John Lee is an executive officer of the British Commission for Military History, and is widely known at a writer, lecturer and tour guide specializing in the First World War. He is also a Sales Representative for Macmillan! --This text refers to an out of print or unavailable edition of this title.

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Format: Hardcover
General Sir Ian Hamilton is doomed by one simple truth, since the end of the Age of Empire, the publics appreciation of its imperial servants who risked life and limb has essentially disintegrated to the point that even the greatest of them such as Roberts and Wolseley are largely forgotten. On the other hand the Great War has become a pillar of the British national psyche even though virtually all of the population has almost no accurate knowledge of what the war was for or how it was fought. Even popular history on this through various mediums has been twisted by a post-Great Depression distortion of the truth that has was almost universally accepted until recent historians have sought to established a more accurate and balanced view of the period. Alas still the overwhelming public view of the Great War is something akin to "Blackadder history". The relevance of this to Hamilton is obvious. Whilst he was one of the most forward looking, clear thinking, brave, army reforming officers fighting for King, Country and Empire who accomplished a multitude of feats for his empire this is all forgotten, in the face of the one failure of his career, a failure that he was largely not to blame for! Unfortunately for him, the misinformed view of him has been made to fit the Chateau ensconced generals as portrayed by Stephen Fry as General Melchiott in Blackadder Goes Forth, albeit his chateau was a greek island.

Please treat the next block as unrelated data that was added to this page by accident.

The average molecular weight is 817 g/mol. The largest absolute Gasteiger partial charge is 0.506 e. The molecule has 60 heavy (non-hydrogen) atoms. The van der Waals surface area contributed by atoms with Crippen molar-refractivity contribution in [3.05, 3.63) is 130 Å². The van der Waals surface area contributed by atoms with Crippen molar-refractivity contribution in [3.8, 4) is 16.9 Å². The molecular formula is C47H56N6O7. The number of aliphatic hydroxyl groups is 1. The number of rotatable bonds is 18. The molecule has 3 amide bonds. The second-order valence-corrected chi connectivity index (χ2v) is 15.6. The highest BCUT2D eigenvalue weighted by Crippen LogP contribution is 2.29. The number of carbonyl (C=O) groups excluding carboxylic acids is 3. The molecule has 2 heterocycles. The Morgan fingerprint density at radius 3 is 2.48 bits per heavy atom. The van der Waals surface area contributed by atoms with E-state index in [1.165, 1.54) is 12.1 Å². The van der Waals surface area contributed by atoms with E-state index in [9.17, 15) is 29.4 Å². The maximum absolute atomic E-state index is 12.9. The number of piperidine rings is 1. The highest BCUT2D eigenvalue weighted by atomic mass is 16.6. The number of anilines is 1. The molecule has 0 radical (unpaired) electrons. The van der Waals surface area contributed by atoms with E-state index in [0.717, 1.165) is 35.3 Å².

So the truth. General Ian Hamilton was one of the foremost servants of Great Britain and the British Empire in the ninetieth and early twentieth century. Throughout his life he risked his life to serve, not for material goods, he regularly scorned those who only sought material possessions, but for his belief in service to his country.
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Format: Paperback Verified Purchase
John Lee does an excellent job in writing about a man whose brilliant career was brought to a stop due to Churchill's ideas about Gallipoli. Such a shame as this talented officer deserved much better. Lee explains all in this book but not so much about the private life, which is anathema to the Generals army service of ecxcellence.
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Most Helpful Customer Reviews on (beta) 3 reviews
4 of 4 people found the following review helpful
Interesting look at a much-maligned general 24 April 2003
By A Customer - Published on
Format: Hardcover
Sir Ian Hamilton is destined to be remembered for one thing - the disaster at Gallipoli. In reality, however, he was a veritable rennaisance man with a varied and largely successful career that came crashing down around his ears over the period of a few weeks in 1915. John Lee is the first person, to the best of my knowledge, to take a close look at Hamilton's life outside the box of his performance at Gallipoli.